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ATaxGig.Com: Rise Of Gig Economy For The Tax, Accounting And Legal Profession

Rise Of Gig Economy

The word “gig” originated from the 1920s jazz scene in which jazz musicians had their own slang and referred to performances as gigs. The word gig was used as a noun where it was considered a live performance by a musician or group playing popular or jazz music. The word is also used as a verb such as perform a gig. Although no one knows the true origin of the word “gig” it is possible the origin was from the word gigue which is a lively dance form of Italian origin commonly used as the last movement of a suite from the Old French word giguer. According to jazz musician Eubie Blake and bandleader James Reese, Europe used the word “gig” in the jazz world as early as 1905 and most commonly used in the 1920s.

Today, the term “gig” is associated with the gig economy which is a free market system in which individuals or businesses hire independent contractors, freelancers and short-term workers for specialized tasks, assignments or jobs. In the “gig economy” or “freelance economy,” gig workers earn all or part of their incomes from short-term contracts under which they are paid for individual tasks, assignments, or jobs.

In many ways, the gig economy facilitates the desire of generations of workers for greater flexibility in balancing their work-life demands, often changing jobs several times during their lifetimes. No matter what motives drive gig workers, the popularity of the internet, with its capability for remote work, has caused the gig economy to grow significantly. The advantages of gig work are many and the tax, accounting and legal profession are now benefiting from the trend. The benefits include flexibility to work from any location and at any time of the day; unlimited independence to work around what is important in their personal and family lives; and a wide variety of work that keeps specialized professionals interested and energized.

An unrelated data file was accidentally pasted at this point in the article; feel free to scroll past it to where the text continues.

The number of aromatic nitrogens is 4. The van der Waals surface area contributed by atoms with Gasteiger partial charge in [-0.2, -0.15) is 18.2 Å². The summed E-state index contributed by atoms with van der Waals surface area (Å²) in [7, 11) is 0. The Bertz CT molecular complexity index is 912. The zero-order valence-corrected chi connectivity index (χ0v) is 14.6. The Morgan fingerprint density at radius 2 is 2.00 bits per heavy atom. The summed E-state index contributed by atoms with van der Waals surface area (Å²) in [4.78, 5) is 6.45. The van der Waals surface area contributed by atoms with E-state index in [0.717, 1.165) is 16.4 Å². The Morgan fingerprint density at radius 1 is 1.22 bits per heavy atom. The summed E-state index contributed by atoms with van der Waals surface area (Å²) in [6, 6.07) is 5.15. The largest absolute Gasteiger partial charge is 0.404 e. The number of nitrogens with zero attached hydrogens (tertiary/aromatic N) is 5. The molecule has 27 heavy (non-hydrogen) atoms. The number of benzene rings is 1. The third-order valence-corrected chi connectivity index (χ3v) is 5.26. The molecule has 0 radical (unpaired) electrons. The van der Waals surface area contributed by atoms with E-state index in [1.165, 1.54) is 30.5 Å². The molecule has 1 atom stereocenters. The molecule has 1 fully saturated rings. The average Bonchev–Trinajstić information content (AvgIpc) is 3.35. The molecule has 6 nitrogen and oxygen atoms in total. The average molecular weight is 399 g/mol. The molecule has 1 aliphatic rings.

According to an article in Business News Daily, a recent research study by ManpowerGroup found that 87 percent of the 9,500 Global workers surveyed are open to what they call ”NextGen Work” for their next or future positions. From the globalization of ecommerce, to the innovation economy, companies around the world are looking for flexible talent, stated Scott Galit, CEO of Payoneer. There is not enough talent in the places people would like to hire and businesses and people want more flexibility in how they build their organizations.

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